When people you care about let themselves go, it’s only natural to want to help.   

Learn the right way to speak up when loved ones neglect themselves, and get them back on track with this advice from experts.

“Anyone who has bad habits—whether it’s overeating, smoking, not exercising or not getting enough sleep—is acutely aware of the problem. Nobody is judging them more harshly than they’re judging themselves. That’s why it’s important, especially with a spouse, to set a good example as long as you don’t gloat or rub it in. Comment on their successes, not failures. Instead of feeling ashamed about their inability to change, they’ll start to celebrate their steps forward, however small.” —Kate McKay, author of Living Sexy Fit...at Any Age!

"Sometimes people can’t accept help from those close to them, no matter how well-meaning you are. In that case, steer your friend toward a support group. Being accountable to others is a powerful tool. And being surrounded by people struggling with the same problem will make it easier for her to open up if she backslides or needs extra encouragement.” —Roxanne L. Parrott, PHD, author of Talking About Health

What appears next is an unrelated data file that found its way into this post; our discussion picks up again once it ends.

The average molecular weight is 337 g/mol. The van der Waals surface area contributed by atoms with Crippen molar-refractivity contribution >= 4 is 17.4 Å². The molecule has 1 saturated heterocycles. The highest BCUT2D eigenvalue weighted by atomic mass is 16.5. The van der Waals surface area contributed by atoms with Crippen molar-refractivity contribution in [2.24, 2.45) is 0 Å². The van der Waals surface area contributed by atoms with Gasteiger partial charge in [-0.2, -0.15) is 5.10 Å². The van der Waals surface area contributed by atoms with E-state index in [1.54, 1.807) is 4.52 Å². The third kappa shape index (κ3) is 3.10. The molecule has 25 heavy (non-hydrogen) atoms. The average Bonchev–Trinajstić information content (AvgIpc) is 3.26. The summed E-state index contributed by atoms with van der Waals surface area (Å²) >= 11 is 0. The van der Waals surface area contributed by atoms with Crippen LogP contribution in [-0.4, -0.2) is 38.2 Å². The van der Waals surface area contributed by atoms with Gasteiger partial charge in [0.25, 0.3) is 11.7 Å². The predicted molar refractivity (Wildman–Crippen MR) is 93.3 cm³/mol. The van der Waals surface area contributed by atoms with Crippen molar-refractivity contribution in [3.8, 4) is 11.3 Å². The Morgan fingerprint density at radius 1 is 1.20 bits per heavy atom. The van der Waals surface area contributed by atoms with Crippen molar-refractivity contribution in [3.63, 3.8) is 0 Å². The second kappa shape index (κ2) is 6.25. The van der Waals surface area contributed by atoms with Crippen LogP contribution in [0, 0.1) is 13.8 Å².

“Look for signs that the person wants your help. That means picking up on cues, like constantly putting himself down or joking about how out of shape he is. Seize that moment and try to start an honest conversation about his overall health. Remember to be there as a supporter and a sounding board, not as a drill sergeant.” —Jill P. Weber, PHD, clinical psychologist

Finally, don’t hesitate to keep inquiring, “How can I support you?” The ways may change daily and the answers may surprise you, so ask often.

Success Story: “My husband and I decided we needed to cut all the sugar from our diet, because we were practically living on it. One weekend we threw out three garbage bags full of food—I even videotaped it for future inspiration—and started eating healthy. Doing it together really helped us.” Mary Susan Buhner, 43, Indianapolis